Todd Snider w/ Jason Isbell @ The Pabst Theater
April 25, 2013
The mild-manneredness and thoughtfulness shown by ex-Drive-By Truckers guitarist Isbell reverberated throughout his brief opening set. Strumming gently on an acoustic guitar, he approached his songs with a blue-collar mentality. He combined strains of blues, Southern folk and his Alabama roots into his well-crafted story-songs. Simple yet deep, his songs were hardly uplifting, a fact Isbell pointed out after a serene ode about a friend succumbing to cancer felt excessively depressing. “I don’t have a whole lot of happy songs, really,” he remarked.
When Snider popped out, he immediately brightened the gloomy mood. Many of his rambling folk songs produce hearty laughs and he began with a particularly comical enterprise. From “Tension,” he talk-sang two-thirds of the way through, “In America that guy likes his bad guys dead / Preferably after some kick-ass car chase.” Snider’s writing consists of loads of characters, but perhaps none larger than Snider himself. After every song—and sometimes even during it—he’d wryly posit the meaninglessness of another life problem or petty issue that gets people wound up. Scruffy and probably stoned, he spent the night plucking his acoustic guitar seemingly without a care in the world, like an alt-country version of Pavement.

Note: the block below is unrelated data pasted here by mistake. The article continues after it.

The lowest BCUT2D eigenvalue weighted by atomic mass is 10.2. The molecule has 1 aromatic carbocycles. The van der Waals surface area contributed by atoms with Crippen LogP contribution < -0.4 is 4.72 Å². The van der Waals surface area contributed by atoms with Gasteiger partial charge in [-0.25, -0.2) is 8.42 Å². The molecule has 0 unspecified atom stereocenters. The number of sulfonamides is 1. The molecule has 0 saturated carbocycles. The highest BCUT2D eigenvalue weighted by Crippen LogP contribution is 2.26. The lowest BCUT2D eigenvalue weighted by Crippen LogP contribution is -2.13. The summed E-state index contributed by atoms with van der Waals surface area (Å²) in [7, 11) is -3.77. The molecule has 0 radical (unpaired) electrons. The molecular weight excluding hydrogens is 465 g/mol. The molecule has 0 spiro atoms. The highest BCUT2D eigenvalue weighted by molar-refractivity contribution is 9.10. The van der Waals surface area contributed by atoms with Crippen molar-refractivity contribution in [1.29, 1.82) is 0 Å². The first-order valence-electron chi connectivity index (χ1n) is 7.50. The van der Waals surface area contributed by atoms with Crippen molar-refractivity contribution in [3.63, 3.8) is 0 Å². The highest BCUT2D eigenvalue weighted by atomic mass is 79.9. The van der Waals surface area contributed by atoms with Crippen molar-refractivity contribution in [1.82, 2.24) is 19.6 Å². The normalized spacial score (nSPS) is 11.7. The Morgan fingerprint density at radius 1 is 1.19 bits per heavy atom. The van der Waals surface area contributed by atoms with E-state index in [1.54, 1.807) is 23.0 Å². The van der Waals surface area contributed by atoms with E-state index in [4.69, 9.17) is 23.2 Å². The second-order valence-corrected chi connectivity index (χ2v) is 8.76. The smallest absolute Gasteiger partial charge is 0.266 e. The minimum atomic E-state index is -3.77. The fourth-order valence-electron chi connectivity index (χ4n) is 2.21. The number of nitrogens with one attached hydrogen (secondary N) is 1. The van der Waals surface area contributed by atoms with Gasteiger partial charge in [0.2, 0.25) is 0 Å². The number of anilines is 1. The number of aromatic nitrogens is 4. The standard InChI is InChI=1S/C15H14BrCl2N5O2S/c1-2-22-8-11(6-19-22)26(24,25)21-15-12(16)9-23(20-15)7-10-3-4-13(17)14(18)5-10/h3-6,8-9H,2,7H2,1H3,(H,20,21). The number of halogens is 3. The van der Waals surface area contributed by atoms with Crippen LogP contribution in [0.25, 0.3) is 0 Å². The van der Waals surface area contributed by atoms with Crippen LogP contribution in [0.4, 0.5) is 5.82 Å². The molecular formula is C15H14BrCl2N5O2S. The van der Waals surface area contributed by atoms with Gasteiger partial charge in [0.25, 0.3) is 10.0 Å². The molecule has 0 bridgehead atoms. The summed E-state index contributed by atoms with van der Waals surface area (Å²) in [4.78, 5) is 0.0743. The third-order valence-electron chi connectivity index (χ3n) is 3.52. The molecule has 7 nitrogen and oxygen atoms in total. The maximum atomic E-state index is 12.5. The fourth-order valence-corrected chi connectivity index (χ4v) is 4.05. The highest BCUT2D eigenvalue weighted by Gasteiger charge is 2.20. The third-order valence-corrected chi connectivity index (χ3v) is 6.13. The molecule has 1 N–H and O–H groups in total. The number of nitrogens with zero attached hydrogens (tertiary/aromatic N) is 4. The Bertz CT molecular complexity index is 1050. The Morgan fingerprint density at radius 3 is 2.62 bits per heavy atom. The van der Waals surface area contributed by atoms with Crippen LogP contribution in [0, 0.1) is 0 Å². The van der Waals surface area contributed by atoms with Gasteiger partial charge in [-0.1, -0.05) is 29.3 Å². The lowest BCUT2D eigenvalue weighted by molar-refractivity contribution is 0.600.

As Isbell did, Snider performed without a backing band, although Isbell accompanied Snider on electric guitar during the second of his 45-minute sets. Even though requests were taken during this time and Snider boasts an extensive 18-year catalog, Isbell filled in seamlessly and his contribution added an eloquent, placid depth. While Isbell displayed his subtle chops, Snider persisted in his ramshackle goofball routine. The combination felt essentially like a buddy-cop movie—Isbell, the baby-faced, by-the-books lawman and Snider, the grizzled, freewheeling loose cannon. No complaints regarding a sequel.